Anniversary

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  • Language Hound

    Senior Member
    American English
    Do you capitalize the word anniversary?
    Please provide some context.
    Do you plan to use the word in a sentence? As part of a greeting?
    It is sometimes capitalized and sometimes not (most usually not I would say).
    Without context, impossible to say.
     

    Language Hound

    Senior Member
    American English
    Perpend, would you really write:
    I'm going to go shopping for an Anniversary gift.
    It's their second Anniversary.
    ???

    I would write Happy Anniversary!, but I certainly would not capitalize the "a" in the two sentences above.

    EDITED to add the following examples found online:

    This year marks the 50th anniversary of The Sound of Music, which first captivated audiences in 1965.

    Be it a wedding anniversary, milestone anniversary, corporate anniversary or love anniversary, these warm, cute and loving wishes will add...

    Trying to decide what to give your spouse on your anniversary? These gift suggestions are based on the traditional and modern anniversary gift lists.
     

    perpend

    Banned
    American English
    I prefer it capped, color me crazy.

    I think "Anniversary" is special. You can google it to death, if you want to.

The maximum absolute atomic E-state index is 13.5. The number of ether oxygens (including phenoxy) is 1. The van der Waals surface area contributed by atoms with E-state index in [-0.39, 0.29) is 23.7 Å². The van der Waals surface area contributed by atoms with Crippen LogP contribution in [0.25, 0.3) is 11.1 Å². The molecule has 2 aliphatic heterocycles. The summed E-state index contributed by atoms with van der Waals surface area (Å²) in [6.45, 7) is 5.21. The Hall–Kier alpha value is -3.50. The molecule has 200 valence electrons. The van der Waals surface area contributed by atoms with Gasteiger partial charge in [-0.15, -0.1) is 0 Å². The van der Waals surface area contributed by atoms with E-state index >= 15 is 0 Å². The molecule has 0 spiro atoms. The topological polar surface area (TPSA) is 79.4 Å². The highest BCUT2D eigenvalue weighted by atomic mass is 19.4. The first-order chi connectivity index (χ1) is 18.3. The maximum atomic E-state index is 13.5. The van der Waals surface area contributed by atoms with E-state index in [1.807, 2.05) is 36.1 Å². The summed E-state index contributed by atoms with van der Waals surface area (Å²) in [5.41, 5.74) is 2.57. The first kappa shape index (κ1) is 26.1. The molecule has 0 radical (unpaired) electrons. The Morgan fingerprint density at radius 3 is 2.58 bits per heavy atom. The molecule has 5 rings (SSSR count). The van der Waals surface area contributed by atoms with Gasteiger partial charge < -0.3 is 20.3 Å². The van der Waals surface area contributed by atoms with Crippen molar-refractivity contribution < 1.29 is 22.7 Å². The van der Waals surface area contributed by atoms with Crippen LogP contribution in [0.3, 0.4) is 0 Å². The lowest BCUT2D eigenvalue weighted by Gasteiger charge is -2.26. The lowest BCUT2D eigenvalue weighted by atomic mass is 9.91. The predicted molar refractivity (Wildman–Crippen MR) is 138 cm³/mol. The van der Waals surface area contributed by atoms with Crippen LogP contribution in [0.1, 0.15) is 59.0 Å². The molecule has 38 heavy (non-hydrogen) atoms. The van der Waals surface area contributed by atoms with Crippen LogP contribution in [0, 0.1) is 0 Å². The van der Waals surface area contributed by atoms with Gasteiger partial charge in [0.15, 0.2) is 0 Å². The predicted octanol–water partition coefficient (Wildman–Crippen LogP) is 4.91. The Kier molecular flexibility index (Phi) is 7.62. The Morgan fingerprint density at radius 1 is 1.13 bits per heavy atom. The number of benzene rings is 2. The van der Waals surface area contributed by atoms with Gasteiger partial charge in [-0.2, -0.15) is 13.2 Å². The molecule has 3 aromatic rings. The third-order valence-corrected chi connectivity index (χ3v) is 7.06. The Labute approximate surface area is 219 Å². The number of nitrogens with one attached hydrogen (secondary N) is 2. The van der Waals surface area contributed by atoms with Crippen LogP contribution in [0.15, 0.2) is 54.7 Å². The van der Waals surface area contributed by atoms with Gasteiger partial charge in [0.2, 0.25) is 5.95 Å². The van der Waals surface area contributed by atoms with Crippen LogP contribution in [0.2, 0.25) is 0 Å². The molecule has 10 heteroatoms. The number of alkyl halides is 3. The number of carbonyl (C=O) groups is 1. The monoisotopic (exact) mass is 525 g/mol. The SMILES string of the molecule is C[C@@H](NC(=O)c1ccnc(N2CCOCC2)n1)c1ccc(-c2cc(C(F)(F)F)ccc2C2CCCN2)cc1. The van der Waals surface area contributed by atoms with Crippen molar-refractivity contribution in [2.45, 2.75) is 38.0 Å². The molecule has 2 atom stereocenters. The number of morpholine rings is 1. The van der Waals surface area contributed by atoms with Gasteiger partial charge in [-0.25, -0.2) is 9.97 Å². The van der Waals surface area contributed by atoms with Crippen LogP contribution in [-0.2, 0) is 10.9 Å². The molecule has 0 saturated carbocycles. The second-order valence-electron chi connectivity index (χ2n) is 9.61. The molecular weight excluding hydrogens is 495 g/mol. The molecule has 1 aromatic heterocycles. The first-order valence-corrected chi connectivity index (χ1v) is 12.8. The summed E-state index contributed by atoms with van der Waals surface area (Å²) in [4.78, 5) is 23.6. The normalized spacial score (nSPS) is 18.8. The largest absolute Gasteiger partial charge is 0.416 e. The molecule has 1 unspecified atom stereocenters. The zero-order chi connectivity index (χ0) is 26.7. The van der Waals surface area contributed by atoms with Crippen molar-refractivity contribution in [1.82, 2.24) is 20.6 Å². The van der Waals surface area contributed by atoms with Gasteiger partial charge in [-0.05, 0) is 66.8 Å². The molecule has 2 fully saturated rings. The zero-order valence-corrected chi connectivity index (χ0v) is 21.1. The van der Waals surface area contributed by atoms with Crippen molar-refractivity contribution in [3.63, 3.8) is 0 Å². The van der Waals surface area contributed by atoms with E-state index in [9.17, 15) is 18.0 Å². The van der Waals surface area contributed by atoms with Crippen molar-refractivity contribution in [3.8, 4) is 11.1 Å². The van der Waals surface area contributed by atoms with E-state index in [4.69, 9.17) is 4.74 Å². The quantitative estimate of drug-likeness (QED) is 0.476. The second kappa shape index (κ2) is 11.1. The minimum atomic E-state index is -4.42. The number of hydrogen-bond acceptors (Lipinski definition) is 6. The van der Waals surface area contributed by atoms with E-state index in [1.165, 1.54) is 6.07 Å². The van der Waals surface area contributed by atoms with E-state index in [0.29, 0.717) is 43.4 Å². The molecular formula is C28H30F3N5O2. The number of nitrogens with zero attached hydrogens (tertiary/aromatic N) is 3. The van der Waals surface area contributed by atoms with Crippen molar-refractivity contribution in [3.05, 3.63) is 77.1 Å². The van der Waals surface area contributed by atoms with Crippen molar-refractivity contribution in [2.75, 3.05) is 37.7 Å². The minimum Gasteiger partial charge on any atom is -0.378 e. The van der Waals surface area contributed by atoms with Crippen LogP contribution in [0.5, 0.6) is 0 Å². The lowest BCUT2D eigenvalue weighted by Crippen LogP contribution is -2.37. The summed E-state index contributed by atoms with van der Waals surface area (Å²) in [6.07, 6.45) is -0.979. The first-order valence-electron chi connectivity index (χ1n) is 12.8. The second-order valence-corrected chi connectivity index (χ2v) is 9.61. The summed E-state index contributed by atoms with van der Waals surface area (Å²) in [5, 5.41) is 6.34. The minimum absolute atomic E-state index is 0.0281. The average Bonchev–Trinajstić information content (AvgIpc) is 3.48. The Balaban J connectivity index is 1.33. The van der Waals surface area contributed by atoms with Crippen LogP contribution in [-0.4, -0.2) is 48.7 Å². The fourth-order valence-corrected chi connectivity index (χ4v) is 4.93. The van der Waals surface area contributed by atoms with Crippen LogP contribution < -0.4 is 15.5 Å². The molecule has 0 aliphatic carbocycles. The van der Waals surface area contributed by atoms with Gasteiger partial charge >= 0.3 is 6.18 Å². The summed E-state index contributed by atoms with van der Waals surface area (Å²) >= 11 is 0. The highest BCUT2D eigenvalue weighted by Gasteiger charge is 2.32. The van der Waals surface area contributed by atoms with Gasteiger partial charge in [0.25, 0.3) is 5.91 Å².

Last edited:

    Language Hound

    Senior Member
    American English
    For the benefit of non-native English speakers who read these forums to improve their English,
    I think it is important to stress that, as she stated above, Perpend's capitalization of "anniversary"
    is a personal style choice and not something dictated by the rules of English grammar.
    I like to think of it as something special, so I treat it as a proper noun. Just my style
     
    Last edited:

    perpend

    Banned
    American English
    Please provide some context.
    Do you plan to use the word in a sentence? As part of a greeting?
    It is sometimes capitalized and sometimes not (most usually not I would say).
    Without context, impossible to say.
    Rereading this, Language Hound is right---context would clear this up.
     

    Parla

    Member Emeritus
    English - US
    It's a common noun; there's no justification for capping it—unless, as has been noted, it's part of a greeting (as Language Hound says in post #5).

    The same is true of birthday.
     
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